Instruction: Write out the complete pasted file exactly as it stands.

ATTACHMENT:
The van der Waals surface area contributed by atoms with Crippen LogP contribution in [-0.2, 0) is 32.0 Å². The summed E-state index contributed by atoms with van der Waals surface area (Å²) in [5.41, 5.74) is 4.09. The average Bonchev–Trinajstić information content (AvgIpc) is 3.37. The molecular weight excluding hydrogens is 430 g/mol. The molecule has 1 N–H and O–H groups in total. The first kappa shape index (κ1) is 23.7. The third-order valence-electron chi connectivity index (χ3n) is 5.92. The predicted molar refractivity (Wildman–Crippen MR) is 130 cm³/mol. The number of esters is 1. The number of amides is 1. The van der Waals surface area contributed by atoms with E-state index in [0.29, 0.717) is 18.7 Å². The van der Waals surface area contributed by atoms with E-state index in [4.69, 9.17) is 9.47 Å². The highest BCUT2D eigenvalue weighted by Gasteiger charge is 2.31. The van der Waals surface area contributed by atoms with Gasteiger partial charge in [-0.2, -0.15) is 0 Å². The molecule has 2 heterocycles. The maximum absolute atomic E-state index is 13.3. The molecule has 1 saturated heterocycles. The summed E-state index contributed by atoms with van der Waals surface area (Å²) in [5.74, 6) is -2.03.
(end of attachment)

The van der Waals surface area contributed by atoms with Crippen LogP contribution in [-0.2, 0) is 32.0 Å². The summed E-state index contributed by atoms with van der Waals surface area (Å²) in [5.41, 5.74) is 4.09. The average Bonchev–Trinajstić information content (AvgIpc) is 3.37. The molecular weight excluding hydrogens is 430 g/mol. The molecule has 1 N–H and O–H groups in total. The first kappa shape index (κ1) is 23.7. The third-order valence-electron chi connectivity index (χ3n) is 5.92. The predicted molar refractivity (Wildman–Crippen MR) is 130 cm³/mol. The number of esters is 1. The number of amides is 1. The van der Waals surface area contributed by atoms with E-state index in [0.29, 0.717) is 18.7 Å². The van der Waals surface area contributed by atoms with E-state index in [4.69, 9.17) is 9.47 Å². The highest BCUT2D eigenvalue weighted by Gasteiger charge is 2.31. The van der Waals surface area contributed by atoms with Gasteiger partial charge in [-0.2, -0.15) is 0 Å². The molecule has 2 heterocycles. The maximum absolute atomic E-state index is 13.3. The molecule has 1 saturated heterocycles. The summed E-state index contributed by atoms with van der Waals surface area (Å²) in [5.74, 6) is -2.03.